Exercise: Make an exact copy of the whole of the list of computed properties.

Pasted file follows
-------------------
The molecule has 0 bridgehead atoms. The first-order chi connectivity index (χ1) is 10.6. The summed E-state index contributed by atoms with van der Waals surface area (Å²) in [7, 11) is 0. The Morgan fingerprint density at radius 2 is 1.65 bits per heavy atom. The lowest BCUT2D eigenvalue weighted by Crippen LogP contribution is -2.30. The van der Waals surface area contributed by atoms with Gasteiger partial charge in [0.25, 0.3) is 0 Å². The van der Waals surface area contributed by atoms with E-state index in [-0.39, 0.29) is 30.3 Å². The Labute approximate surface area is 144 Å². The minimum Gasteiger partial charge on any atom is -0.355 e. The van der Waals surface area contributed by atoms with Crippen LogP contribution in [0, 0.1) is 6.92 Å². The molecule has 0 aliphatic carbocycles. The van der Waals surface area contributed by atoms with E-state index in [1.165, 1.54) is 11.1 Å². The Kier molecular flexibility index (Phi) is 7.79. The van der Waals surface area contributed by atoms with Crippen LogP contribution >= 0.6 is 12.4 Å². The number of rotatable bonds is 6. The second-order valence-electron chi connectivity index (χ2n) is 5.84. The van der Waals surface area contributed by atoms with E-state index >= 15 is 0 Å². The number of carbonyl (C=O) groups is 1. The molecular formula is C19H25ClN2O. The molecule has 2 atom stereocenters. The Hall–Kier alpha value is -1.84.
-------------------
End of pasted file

The molecule has 0 bridgehead atoms. The first-order chi connectivity index (χ1) is 10.6. The summed E-state index contributed by atoms with van der Waals surface area (Å²) in [7, 11) is 0. The Morgan fingerprint density at radius 2 is 1.65 bits per heavy atom. The lowest BCUT2D eigenvalue weighted by Crippen LogP contribution is -2.30. The van der Waals surface area contributed by atoms with Gasteiger partial charge in [0.25, 0.3) is 0 Å². The van der Waals surface area contributed by atoms with E-state index in [-0.39, 0.29) is 30.3 Å². The Labute approximate surface area is 144 Å². The minimum Gasteiger partial charge on any atom is -0.355 e. The van der Waals surface area contributed by atoms with Crippen LogP contribution in [0, 0.1) is 6.92 Å². The molecule has 0 aliphatic carbocycles. The van der Waals surface area contributed by atoms with E-state index in [1.165, 1.54) is 11.1 Å². The Kier molecular flexibility index (Phi) is 7.79. The van der Waals surface area contributed by atoms with Crippen LogP contribution >= 0.6 is 12.4 Å². The number of rotatable bonds is 6. The second-order valence-electron chi connectivity index (χ2n) is 5.84. The van der Waals surface area contributed by atoms with E-state index >= 15 is 0 Å². The number of carbonyl (C=O) groups is 1. The molecular formula is C19H25ClN2O. The molecule has 2 atom stereocenters. The Hall–Kier alpha value is -1.84.